yet have you brought up my life from the pit, Lord my God.
 “When my soul fainted within me, I remembered the Lord. My prayer came in to you, into your holy temple.
 Those who regard lying vanities forsake their own mercy.
 But I will sacrifice to you with the voice of thanksgiving.
I will pay that which I have vowed.
Salvation belongs to the Lord.”
This "psalm" is considered by scholars to be a later insertion and not part of the original text. —DKJ
 The Lord spoke to the fish, and it vomited out Jonah on the dry land.
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The Lord again commands Jonah to go to Nineveh and tell people to repent or be destroyed by God. Jonah obeys, but anticipates little response. The Ninevites, however, turn from their evil ways and God relents and decides not to destroy them.
 The word of the Lord came to Jonah the second time, saying,  “Arise, go to Nineveh, that great city, and proclaim to it the message that I give you.”
 So Jonah arose, and went to Nineveh, according to the word of the Lord. Now Nineveh was an exceedingly great city, three days’ journey across.  Jonah began to enter into the city a day’s journey, and he cried out, and said, “In forty days, Nineveh will be overthrown!”
 The people of Nineveh believed God; and they proclaimed a fast, and put on sackcloth, from their greatest even to their least.
 The news reached the king of Nineveh, and he arose from his throne, and took off his royal robe, covered himself with sackcloth, and sat in ashes.  He made a proclamation and published through Nineveh by the decree of the king and his nobles, saying,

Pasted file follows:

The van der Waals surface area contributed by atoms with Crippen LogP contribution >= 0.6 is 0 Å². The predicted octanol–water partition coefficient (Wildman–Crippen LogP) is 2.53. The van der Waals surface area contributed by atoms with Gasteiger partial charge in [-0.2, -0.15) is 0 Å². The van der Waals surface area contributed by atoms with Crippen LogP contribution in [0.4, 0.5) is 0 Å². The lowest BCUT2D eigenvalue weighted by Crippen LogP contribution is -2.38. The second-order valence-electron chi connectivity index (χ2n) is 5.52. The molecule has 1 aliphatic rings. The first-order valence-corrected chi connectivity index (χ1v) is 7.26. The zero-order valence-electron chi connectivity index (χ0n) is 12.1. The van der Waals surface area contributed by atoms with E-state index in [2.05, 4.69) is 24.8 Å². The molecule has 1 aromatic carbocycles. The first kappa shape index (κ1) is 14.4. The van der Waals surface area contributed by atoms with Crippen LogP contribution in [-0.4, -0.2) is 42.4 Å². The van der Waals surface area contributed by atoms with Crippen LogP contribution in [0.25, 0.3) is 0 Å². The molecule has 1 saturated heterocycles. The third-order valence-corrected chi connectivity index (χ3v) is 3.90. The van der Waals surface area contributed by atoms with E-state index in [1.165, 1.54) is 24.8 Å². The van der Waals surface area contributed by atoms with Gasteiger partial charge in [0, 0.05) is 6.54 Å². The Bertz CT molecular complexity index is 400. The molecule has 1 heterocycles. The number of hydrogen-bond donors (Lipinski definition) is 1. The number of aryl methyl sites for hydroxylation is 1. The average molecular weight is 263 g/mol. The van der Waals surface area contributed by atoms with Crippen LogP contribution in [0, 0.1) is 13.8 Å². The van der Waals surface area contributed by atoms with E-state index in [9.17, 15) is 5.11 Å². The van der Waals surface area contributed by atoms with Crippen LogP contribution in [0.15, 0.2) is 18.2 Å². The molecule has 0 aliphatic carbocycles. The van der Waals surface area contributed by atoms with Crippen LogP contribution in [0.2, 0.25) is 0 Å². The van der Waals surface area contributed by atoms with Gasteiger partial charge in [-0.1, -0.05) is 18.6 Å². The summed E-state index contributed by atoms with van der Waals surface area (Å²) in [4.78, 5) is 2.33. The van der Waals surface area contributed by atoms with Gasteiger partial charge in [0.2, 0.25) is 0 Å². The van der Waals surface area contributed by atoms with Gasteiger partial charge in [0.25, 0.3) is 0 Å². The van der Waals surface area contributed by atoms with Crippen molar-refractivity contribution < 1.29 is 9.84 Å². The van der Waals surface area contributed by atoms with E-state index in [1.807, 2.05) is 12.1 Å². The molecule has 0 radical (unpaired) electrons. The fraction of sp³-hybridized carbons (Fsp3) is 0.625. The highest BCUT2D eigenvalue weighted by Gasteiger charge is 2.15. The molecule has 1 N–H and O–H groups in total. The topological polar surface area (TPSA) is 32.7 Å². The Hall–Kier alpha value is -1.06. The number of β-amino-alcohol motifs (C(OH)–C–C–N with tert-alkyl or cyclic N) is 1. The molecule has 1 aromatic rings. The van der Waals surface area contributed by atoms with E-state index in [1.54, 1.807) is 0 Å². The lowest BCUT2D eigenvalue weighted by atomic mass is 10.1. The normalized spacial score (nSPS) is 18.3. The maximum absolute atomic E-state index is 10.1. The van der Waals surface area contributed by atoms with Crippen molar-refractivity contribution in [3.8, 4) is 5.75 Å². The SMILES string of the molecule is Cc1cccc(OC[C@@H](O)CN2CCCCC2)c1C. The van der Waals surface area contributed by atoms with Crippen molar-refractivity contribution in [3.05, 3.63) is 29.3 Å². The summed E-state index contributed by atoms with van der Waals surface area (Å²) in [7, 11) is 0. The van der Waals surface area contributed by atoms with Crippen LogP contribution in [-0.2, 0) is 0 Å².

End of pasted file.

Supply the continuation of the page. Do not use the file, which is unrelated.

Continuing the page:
“Let neither man nor animal, herd nor flock, taste anything; let them not feed, nor drink water;  but let them be covered with sackcloth, both man and animal, and let them cry mightily to God. Yes, let them turn everyone from his evil way, and from the violence that is in his hands.  Who knows whether God will not turn and relent, and turn away from his fierce anger, so that we might not perish?”
 God saw their works, that they turned from their evil way. God relented of the disaster which he said he would do to them, and he didn’t do it.
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Jonah, annoyed at the Ninevites’ seeming repentance, sits upon a hillside to watch their destruction. God explains that the Ninevites will not be destroyed, for they, like Jonah, are his creation.
 But it displeased Jonah exceedingly, and he was angry.
 He prayed to the Lord, and said, “Please, Lord, wasn’t this what I said when I was still in my own country? Therefore I hurried to flee to Tarshish, for I knew that you are a gracious God, and merciful, slow to anger, and abundant in loving kindness, and you relent of doing harm.  Therefore now, Lord, take, I beg you, my life from me; for it is better for me to die than to live.”
 The Lord said, “Is it right for you to be angry?”
 Then Jonah went out of the city, and sat on the east side of the city, and there made himself a booth, and sat under it in the shade, until he might see what would become of the city.
 The Lord God prepared a vine, and made it to come up over Jonah, that it might be a shade over his head, to deliver him from his discomfort. So Jonah was exceedingly glad because of the vine.
 But God prepared a worm at dawn the next day, and it chewed on the vine, so that it withered.  It happened, when the sun arose, that God prepared a sultry east wind; and the sun beat on Jonah’s head, so that he fainted, and requested for himself that he might die, and said, “It is better for me to die than to live.”